Bloomberg News

Bill Clinton Backs Yellen for Fed While Defending Summers’s Past

September 22, 2013

Former U.S. President Bill Clinton

Former U.S. President Bill Clinton said Federal Reserve Vice Chairman Janet Yellen has been "right on everything that’s happened in this whole aftermath of the financial crisis." Photographer: Daniel Acker/Bloomberg

Former President Bill Clinton said Janet Yellen would be “great” as the next chairman of the Federal Reserve and defended Larry Summers, who withdrew his name from consideration amid lawmaker opposition.

“I also consider Janet Yellen a friend and I think she has shown good judgment,” Clinton said on CNN’s “Fareed Zakaria GPS” program. “She’s been right on everything that’s happened in this whole aftermath of the financial crisis. So if she gets the job, I’ll be thrilled, too.”

The likelihood of Yellen, 67, replacing Ben S. Bernanke as Fed chief has increased as White House officials began gauging lawmakers’ support and she won the backing of a top Senate Democrat. She currently is vice chairman of the Fed, where Clinton said she’s “done a fabulous job.”

Senator Charles Schumer of New York, the chamber’s No. 3 Democrat and a senior member of the Banking Committee, said Sept. 18 that Yellen would be an “excellent choice” to succeed Bernanke when his term expires on Jan. 31.

Clinton defended Summers, who served under his administration as Treasury secretary from 1999 to 2001. Summers withdrew his name from consideration as Fed chairman following opposition from some Democrats, women’s groups and other advocacy organizations against his potential nomination.

“I think there’s this kind of cartoon image that’s been developed that somehow Larry Summers was a one-note Johnny, just trying to let big financial titans ravage the land,” Clinton said. “It’s just ludicrous.”

Summers served as director of the National Economic Council for President Barack Obama from January 2009 until November 2010.

“He played a central role in helping President Obama use the power of the government to try to bring the economy back when we were on the brink of just sliding into depression when he took office,” Clinton said.

Syrian Chemical Weapons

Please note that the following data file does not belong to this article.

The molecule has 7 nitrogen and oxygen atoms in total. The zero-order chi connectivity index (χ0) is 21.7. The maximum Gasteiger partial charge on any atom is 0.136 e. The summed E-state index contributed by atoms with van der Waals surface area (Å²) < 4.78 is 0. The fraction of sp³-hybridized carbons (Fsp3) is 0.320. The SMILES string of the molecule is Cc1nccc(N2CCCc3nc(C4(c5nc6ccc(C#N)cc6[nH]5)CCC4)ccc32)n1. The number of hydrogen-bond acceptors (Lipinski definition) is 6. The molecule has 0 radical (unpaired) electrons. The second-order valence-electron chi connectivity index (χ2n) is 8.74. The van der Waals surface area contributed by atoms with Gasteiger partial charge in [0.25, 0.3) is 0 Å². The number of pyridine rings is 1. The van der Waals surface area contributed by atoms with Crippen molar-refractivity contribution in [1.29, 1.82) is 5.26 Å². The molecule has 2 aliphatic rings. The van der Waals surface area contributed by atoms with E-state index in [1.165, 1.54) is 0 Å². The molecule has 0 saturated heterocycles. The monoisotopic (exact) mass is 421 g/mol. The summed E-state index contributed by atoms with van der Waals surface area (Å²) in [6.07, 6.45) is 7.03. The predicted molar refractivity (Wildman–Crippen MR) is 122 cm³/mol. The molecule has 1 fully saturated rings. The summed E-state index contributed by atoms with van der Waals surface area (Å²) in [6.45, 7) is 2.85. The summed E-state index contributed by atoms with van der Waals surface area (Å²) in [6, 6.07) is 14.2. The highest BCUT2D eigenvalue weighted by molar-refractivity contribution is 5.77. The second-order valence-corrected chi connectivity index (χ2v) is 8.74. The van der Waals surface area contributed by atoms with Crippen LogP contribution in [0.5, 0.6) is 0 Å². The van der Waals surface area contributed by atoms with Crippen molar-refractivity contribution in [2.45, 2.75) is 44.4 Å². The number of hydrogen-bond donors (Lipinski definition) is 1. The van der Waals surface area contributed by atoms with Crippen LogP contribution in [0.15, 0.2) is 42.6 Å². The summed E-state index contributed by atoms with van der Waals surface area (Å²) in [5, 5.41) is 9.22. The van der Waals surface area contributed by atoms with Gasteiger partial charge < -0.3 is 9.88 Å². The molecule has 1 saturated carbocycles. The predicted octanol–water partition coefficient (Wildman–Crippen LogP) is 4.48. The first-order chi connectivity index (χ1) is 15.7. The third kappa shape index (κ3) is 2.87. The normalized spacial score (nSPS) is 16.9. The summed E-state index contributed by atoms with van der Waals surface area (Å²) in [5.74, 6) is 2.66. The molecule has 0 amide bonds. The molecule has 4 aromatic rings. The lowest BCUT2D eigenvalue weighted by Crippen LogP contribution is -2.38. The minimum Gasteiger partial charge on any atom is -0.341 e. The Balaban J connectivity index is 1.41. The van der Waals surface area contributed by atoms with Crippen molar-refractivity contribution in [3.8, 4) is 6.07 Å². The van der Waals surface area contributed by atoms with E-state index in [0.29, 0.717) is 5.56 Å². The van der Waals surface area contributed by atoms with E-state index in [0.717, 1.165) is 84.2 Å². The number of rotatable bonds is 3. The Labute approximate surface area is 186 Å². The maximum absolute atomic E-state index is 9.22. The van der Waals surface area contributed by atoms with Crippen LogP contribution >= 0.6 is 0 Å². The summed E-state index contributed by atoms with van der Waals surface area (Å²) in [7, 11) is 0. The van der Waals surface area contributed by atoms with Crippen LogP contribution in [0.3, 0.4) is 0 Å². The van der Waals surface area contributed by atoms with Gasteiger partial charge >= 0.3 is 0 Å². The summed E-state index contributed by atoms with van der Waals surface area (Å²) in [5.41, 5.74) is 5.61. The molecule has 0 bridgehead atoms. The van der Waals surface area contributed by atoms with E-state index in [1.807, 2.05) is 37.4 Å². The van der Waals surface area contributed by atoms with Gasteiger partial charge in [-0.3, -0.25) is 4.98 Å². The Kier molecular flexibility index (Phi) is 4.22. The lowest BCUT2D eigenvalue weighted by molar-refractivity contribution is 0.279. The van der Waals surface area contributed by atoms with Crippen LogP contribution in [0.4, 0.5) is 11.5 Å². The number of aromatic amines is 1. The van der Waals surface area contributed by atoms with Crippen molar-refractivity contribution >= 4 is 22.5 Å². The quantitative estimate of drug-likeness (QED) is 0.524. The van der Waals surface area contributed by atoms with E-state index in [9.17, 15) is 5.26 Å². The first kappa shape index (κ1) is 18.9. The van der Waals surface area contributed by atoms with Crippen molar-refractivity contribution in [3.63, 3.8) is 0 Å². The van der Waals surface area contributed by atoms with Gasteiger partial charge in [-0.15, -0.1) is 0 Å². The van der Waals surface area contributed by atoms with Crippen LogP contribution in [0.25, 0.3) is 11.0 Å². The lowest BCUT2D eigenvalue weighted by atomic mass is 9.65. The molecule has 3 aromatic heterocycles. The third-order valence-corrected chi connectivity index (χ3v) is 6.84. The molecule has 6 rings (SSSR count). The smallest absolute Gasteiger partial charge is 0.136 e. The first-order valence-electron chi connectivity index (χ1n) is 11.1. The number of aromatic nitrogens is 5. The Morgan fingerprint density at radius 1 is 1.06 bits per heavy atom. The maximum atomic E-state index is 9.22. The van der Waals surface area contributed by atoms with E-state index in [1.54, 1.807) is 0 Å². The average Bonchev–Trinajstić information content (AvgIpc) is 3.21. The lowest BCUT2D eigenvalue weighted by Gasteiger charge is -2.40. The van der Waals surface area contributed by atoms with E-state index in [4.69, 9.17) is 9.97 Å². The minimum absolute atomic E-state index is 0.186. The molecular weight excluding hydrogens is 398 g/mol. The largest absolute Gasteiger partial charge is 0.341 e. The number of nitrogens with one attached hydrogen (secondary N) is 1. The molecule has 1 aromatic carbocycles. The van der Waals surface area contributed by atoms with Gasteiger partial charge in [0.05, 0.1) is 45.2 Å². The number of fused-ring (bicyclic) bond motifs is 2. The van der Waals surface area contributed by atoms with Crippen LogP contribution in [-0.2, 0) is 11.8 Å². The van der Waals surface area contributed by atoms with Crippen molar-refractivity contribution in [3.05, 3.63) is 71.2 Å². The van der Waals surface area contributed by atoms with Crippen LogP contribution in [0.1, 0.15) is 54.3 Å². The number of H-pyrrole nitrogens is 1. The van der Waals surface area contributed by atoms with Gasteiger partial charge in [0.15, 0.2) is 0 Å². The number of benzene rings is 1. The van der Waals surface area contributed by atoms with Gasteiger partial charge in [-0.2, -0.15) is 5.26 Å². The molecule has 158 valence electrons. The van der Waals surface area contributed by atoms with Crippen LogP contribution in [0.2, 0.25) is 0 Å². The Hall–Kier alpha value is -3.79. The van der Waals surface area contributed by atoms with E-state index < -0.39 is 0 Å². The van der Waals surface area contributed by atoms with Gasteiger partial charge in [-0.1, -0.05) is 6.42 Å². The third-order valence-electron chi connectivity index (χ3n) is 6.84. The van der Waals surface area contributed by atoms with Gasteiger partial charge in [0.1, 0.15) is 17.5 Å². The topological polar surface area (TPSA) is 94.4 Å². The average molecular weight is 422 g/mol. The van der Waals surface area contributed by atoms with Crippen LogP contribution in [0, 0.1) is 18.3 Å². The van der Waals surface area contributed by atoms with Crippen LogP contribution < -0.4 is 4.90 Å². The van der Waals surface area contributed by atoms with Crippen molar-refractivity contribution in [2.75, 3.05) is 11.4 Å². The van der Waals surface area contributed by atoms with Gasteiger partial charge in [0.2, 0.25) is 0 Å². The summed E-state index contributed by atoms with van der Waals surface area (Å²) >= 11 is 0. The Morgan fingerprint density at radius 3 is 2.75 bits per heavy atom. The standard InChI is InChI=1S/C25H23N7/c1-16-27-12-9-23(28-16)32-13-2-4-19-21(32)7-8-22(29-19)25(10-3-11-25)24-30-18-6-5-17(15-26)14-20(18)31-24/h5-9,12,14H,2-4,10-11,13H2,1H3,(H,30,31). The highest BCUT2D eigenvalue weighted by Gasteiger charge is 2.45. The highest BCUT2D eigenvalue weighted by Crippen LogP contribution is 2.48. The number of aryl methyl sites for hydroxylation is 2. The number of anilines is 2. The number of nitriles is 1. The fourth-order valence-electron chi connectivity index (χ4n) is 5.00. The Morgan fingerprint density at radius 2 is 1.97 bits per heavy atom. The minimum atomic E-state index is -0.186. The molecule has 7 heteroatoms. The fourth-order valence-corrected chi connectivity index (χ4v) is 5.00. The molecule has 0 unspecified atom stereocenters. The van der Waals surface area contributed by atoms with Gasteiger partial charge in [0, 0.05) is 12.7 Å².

Clinton said he supports President Barack Obama’s decision to try to force Syrian President Bashar al-Assad to rid his country of chemical weapons, and that removing Assad from power is “a separate issue.”

“There is inherent and enduring benefit in taking a step that has the potential to rid the world of these chemical weapons, because it’s going to be difficult for anybody else to use them if this happens,” he said. “It’s worth doing.”

Clinton also backs Obama on arming the Syrian rebels, even if it means some weapons might fall into the hands of al-Qaeda-linked militants.

“As cruel as that sounds, that’s the only shot we’ve got for a negotiated settlement, trying to make sure that we balance up the forces a little bit,” he said.

Other Clintons

Clinton said he didn’t know if his wife and former Secretary of State Hillary Clinton will run for president in 2016.

“I think she would be the first to tell you that there is no such thing as a done deal, ever, by anybody,” Clinton said. “I don’t know what she’s going to do.”

Clinton also said he wouldn’t discourage his daughter, Chelsea Clinton, from seeking political office, even though it can be personally grueling.

“I would not ever advise her not to do it if she wanted to,” Clinton said. “Look politics is like pro football, it’s a contact sport. If you don’t want to get hit, you should stay on the sidelines.”

To contact the reporter on this story: Chris Strohm in Washington at cstrohm1@bloomberg.net

To contact the editor responsible for this story: Steven Komarow at skomarow1@bloomberg.net


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